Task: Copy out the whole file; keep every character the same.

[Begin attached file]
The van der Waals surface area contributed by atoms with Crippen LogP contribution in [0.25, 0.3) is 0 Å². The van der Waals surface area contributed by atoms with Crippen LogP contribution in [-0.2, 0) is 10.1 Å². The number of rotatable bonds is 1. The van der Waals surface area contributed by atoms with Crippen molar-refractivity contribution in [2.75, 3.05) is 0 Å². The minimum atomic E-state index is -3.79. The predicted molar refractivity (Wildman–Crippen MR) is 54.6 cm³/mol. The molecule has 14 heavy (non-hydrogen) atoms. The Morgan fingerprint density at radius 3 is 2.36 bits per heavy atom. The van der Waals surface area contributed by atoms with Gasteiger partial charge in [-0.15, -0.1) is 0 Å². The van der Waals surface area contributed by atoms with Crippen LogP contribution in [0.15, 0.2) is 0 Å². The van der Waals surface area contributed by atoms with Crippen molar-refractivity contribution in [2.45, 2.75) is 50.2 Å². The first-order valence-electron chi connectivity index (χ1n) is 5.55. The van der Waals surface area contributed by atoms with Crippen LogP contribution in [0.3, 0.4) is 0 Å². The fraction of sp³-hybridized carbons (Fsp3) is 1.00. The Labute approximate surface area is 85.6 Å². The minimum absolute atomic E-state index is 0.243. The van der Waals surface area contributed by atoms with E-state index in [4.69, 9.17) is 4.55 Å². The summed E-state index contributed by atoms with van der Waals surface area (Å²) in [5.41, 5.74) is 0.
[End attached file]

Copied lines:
The van der Waals surface area contributed by atoms with Crippen LogP contribution in [0.25, 0.3) is 0 Å². The van der Waals surface area contributed by atoms with Crippen LogP contribution in [-0.2, 0) is 10.1 Å². The number of rotatable bonds is 1. The van der Waals surface area contributed by atoms with Crippen molar-refractivity contribution in [2.75, 3.05) is 0 Å². The minimum atomic E-state index is -3.79. The predicted molar refractivity (Wildman–Crippen MR) is 54.6 cm³/mol. The molecule has 14 heavy (non-hydrogen) atoms. The Morgan fingerprint density at radius 3 is 2.36 bits per heavy atom. The van der Waals surface area contributed by atoms with Gasteiger partial charge in [-0.15, -0.1) is 0 Å². The van der Waals surface area contributed by atoms with Crippen LogP contribution in [0.15, 0.2) is 0 Å². The van der Waals surface area contributed by atoms with Crippen molar-refractivity contribution in [2.45, 2.75) is 50.2 Å². The first-order valence-electron chi connectivity index (χ1n) is 5.55. The van der Waals surface area contributed by atoms with Crippen LogP contribution in [0.3, 0.4) is 0 Å². The fraction of sp³-hybridized carbons (Fsp3) is 1.00. The Labute approximate surface area is 85.6 Å². The minimum absolute atomic E-state index is 0.243. The van der Waals surface area contributed by atoms with E-state index in [4.69, 9.17) is 4.55 Å². The summed E-state index contributed by atoms with van der Waals surface area (Å²) in [5.41, 5.74) is 0.